SummaryAs a Catholic homeschooling father, John Clark dreams that his children ultimate destination is the perfect happiness of Heaven. To call Heaven their home.
When my son Athanasius was eight years old, his batting average for the baseball season was over .900. (To be more specific for you baseball neophytes, he made a total of one out in an entire season of batting.) And so, for a few years, he and I both dreamed of the major leagues in his future.
On the way to baseball practice one day, we passed a trash truck where Athan saw men grab the metal cans and empty the contents into the truck. I told Athan that while their job was not glamorous, it was an important job; moreover, as the popes have written so often, all human work has dignity. And I told Athan, “I would be much happier if you grew up to be a Catholic trash collector than a major league baseball player who has lost his Catholic Faith. And it’s not even close.” Athan agreed.
I’ve been thinking about this conversation a lot lately. As a Seton counselor, my wife Lisa often tells me about calls she gets at work that go something like this:
“I took my daughter out of the local school four years ago because she was forced to attend sex-ed class and was belittled in class by her teacher. But, during the past few years of homeschooling, she has fallen behind. She hasn’t done a book report in three months and she’s a year behind schedule in math. She needs to catch up because her father’s dream is that she becomes a lawyer just like him when she grows up. So I’m thinking about putting her back in school.”
Lisa will then ask the mother how well her daughter is learning the Faith, to which the mother will respond that her daughter has learned tons about her Faith, that she is a grade ahead in Religion class, and that she likes going to Mass every Friday with the family. But, again, her daughter needs to learn the other subjects, because…well, they dream she will be a successful lawyer one day.
(Of course, homeschooling has produced its share of exceptional legal minds, including Seton’s own Ken Clark, who has been at the forefront of the homeschooling movement for thirty years, taught courses on Constitutional Law, and submitted a notable amicus brief in a pivotal decision of the United States Supreme Court.)
Some Catholic parents believe their child needs to go to a secular grade school, so she can get into a secular high school, so she can get into a secular college, so she can get into a secular law school, so she can get a job at a secular law firm.
At every turn, she will experience a culture that is unreceptive, hostile, and/or openly mocking of Catholicism, yet she is expected to keep and foster her Catholic Faith all along the way. Maybe she will. And she might certainly make a great lawyer. Yes, if being a great lawyer is the goal, her parents should be applauded.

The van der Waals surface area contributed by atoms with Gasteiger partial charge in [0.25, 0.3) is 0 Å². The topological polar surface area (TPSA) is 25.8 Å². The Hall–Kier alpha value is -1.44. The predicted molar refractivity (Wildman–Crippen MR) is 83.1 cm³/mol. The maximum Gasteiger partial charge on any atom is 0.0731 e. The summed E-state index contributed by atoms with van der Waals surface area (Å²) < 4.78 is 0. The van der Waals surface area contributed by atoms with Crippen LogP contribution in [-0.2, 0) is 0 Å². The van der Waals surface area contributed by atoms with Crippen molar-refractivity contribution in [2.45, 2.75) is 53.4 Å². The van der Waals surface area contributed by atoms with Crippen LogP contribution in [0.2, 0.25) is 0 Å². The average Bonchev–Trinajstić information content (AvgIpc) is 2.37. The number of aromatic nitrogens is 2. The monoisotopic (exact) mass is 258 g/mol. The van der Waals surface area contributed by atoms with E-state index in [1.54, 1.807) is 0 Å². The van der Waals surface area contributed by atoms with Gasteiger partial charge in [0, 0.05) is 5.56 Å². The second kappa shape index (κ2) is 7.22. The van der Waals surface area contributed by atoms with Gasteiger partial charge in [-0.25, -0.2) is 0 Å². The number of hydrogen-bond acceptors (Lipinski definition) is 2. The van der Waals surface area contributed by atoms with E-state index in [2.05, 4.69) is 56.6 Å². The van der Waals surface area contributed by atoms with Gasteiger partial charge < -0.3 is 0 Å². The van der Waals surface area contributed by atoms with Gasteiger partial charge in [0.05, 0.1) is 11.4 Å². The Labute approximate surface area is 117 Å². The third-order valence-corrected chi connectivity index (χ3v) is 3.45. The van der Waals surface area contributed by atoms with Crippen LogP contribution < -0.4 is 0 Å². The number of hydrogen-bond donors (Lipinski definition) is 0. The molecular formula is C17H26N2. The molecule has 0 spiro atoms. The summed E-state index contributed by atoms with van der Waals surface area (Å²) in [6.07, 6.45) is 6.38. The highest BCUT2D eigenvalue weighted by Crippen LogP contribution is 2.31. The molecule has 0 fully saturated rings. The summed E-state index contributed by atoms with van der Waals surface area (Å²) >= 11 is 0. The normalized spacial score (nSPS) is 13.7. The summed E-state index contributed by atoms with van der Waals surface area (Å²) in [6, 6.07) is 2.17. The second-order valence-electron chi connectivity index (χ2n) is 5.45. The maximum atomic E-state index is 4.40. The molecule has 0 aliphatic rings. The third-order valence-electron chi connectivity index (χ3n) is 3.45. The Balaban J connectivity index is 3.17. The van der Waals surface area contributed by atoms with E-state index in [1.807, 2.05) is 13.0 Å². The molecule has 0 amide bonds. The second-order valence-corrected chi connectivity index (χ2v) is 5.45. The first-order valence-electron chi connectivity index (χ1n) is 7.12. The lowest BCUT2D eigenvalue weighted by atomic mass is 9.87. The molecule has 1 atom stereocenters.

Ancient Greek philosophers such as Aristotle often talked about goals, but instead of “goal,” they used the word “end.” The classic philosophical definition goes like this: “the ‘end’ is the first thing sought in intention and the last thing in execution.” Thus, if their daughter’s “end” is a good law firm, the above parents are doing everything right.
But what if her “end” is Heaven? What if perpetually sharing in the glory and happiness of God is “the first thing sought in intention, and the last thing in execution”? What if the “end” is to call Heaven her home? Well, that changes things considerably.
If we stop to think that our daughter’s end is partnering with Jesus rather than partnering at a law firm, that might cause us to make some very different decisions. It might even dictate where—or whether—we send her to school. When she gets older, it might even dictate the work she does.
Whether that means hitting line drives, dazzling juries with fancy rhetoric, or taking out other’s people’s trash, the eternal end remains the same. And while we Catholics have many “ends” and goals in life, none should ever run counter to the primary goal of eternal happiness.
“But I have dreams for my children!” parents protest. So do I. But as a Catholic father, the dreams I have for my children always end the same way: the perfect happiness of Heaven. To call Heaven their home. To rest their gaze upon the face of God.
You see, Athan’s end was never home runs in the first place. Athan’s end—just like yours and mine and all of our children—was, and is, his eternal home.